A couple months ago I got a devacut on my wavy hair. It didn’t turn out like I had hoped…but I still benefitted from the experience. One of the best parts of the experience was that my stylist told me that I have fine hair. I didn’t know this! I had previously believed that I had normal to thick hair strands, as that’s what results I got from a microscopic hair analysis test I did a couple of years ago.
While I would typically be inclined to believe the microscopic analysis over the stylist, when I thought about it, it made SO MUCH sense that my hair is fine rather than normal to thick. I had always thought that my hair didn’t behave the way that my hair type ‘should’. It makes way more sense that I just had my hair type wrong.
I often see others in wavy/curly communities recommend to newbies that they determine their hair type before they try to determine a hair routine that will work for them. I understand the logic behind this, but I also have found that it can be tricky to determine your hair type, which is why I don’t often give that advice myself. So first, I’ll share how to tell if you have fine hair and then I’ll go into what techniques or practices may work best for you if you have fine wavy hair.
How To Determine If Your Hair Is Fine
Take a single hair and place it between your thumb and index finger. When you look away from your hands, ask yourself if you can feel that hair. If you can’t really feel the hair, then your hair is fine!
I had heard about this test early on, and had initially thought my hair was fine. However, microscopic hair analysis told me that my hairs ranged from average to thick thickness, so I believed that for a long time. I now believe the hair analysis was incorrect, and the “finger test” and my hairstylist were correct.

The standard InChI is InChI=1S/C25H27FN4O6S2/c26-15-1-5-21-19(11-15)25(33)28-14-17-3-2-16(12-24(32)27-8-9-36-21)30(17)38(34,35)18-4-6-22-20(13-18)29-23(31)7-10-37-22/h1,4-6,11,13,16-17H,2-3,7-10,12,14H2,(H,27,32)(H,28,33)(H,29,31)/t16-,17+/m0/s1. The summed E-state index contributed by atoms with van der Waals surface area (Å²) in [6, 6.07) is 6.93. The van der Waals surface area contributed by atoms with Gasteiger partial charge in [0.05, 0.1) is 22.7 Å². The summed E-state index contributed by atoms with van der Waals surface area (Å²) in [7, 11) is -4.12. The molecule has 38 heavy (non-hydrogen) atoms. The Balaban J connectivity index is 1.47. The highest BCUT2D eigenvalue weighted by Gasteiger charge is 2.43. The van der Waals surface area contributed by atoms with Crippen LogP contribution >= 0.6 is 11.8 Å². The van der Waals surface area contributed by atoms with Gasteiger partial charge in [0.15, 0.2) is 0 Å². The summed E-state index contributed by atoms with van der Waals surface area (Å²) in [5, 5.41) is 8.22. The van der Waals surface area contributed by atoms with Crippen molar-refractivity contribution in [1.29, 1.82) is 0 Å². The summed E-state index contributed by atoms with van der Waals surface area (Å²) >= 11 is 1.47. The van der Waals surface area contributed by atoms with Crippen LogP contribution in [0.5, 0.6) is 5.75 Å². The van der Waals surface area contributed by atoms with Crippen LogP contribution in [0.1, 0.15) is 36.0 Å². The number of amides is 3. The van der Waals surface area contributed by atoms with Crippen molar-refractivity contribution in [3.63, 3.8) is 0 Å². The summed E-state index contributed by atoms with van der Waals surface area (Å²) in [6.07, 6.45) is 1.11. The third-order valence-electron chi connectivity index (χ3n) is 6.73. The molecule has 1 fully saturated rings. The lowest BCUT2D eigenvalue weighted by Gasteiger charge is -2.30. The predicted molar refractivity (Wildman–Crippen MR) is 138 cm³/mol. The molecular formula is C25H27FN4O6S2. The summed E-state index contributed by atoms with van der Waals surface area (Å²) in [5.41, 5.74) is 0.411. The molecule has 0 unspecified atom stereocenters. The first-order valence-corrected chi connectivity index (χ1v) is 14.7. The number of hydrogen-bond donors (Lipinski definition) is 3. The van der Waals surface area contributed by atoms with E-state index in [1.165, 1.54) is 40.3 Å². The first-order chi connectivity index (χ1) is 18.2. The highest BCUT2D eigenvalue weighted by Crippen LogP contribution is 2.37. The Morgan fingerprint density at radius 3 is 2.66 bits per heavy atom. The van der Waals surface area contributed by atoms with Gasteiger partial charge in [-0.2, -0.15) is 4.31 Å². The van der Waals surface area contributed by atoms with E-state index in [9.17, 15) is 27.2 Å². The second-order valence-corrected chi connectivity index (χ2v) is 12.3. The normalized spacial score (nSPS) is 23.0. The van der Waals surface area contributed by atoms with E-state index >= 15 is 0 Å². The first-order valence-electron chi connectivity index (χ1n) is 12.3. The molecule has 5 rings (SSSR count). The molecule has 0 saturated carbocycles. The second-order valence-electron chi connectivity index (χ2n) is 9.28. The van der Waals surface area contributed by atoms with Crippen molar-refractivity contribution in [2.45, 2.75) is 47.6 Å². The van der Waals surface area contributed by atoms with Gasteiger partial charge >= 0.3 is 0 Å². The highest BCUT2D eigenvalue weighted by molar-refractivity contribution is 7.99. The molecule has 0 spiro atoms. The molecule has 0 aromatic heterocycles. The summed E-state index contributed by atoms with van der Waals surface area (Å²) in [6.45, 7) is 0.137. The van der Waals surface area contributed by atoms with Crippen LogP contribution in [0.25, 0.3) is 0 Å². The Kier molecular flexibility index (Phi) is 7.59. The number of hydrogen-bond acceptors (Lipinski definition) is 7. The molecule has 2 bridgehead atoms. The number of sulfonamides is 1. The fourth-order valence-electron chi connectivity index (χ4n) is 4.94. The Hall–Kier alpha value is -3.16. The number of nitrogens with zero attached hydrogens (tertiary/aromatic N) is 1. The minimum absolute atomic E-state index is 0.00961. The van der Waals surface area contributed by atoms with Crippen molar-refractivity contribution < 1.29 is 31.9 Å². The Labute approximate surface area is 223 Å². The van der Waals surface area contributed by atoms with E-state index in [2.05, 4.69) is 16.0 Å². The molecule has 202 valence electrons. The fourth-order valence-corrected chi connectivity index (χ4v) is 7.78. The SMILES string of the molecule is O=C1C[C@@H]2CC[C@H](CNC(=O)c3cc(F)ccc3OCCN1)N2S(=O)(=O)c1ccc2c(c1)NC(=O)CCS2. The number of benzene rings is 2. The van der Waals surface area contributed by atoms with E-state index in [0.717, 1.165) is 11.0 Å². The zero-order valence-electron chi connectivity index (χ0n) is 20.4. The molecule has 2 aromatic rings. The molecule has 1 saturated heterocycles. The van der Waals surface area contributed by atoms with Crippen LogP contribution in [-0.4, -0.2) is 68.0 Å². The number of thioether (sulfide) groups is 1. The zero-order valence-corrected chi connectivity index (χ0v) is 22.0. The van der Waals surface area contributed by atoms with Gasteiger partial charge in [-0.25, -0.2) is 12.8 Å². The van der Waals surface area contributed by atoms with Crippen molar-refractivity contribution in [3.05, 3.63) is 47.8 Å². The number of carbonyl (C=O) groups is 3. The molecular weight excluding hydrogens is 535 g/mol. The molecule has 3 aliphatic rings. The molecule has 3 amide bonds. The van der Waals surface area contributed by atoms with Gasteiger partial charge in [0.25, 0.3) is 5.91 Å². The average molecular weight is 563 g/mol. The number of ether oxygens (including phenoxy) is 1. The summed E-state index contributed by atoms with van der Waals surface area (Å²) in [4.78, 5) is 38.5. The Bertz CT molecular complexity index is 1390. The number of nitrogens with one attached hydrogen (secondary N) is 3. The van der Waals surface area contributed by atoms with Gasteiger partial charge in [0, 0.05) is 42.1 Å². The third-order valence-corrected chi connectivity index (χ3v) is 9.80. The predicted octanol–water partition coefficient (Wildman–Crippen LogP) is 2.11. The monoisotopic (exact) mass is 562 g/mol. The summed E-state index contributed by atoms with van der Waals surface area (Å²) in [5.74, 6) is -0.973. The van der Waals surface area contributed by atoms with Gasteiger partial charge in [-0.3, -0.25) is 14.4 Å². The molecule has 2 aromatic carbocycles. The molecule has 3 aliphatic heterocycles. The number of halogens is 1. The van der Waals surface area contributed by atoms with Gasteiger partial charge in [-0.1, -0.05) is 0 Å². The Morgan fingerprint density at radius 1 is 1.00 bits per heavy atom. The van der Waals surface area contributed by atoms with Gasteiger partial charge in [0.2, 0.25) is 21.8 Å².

How To Care For Fine Wavy Hair
1. Less Is More With Conditioning Products
Fine wavy hair is likely to be easily weighed down by conditioning products. Fine wavy hair is often smoother than thicker hair, too – so it may not need as much help from conditioners to be soft and manageable. Most likely you can get away with using a “light” (low or no oils/butters) conditioner, and a relatively small amount of it.
Many in the wavy hair community talk about using so much conditioner that your hair will feel like seaweed. If your hair is fine, you likely don’t need to use anywhere near that much. I use about a quarter-sized amount in my hair that is fine but dense, and a little bit past my shoulders in length.
Fine hair may not need a leave-in conditioner or cream, and may be easily weighed down from those products. If your hair does need them, I’d recommend using a very small amount and emulsifying it really well.
2. Less Is More With Water – To An Extent
Most of the time if you come across a curly girl method routine video, they’ll recommend adding gel to soaking wet hair. I thought that was the only way to apply gel when I was new to the curly girl method myself, because it’s what all the routines I came across said to do. I didn’t know that this was just one type of styling and it’s called “wet styling.” You can also damp style! It just isn’t talked about as much in curly hair groups because most people with curly hair get their best results by wet styling.
For my fine wavy hair, damp styling works much better. If I apply gel to soaking wet hair, my results will be elongated or stretched out, and my roots will be pretty flat, as a result of the water weighing my hair down. When you add gel, that’s basically the time that your hair starts trying to preserve the shape. So if I apply gel to my wet hair, it’s kinda stretched out. Where if I plop my hair first, it starts to spring up a little bit more, as it’s not as heavy from all that water anymore. Then I apply gel at that damp stage, and the shape preserved is tighter, more voluminous and more bouncy.
Check out my post on damp styling vs wet styling wavy hair to see the difference it makes on me.
However, if I wait too long and apply gel when my hair has gotten a little too dry, that can give me really stringy results as it keeps my curls from clumping well. It requires balance, and it took trial and error with plopping my hair for different lengths of time to determine what worked best for me. For me, it’s about 10-15 minutes of plopping and then adding products.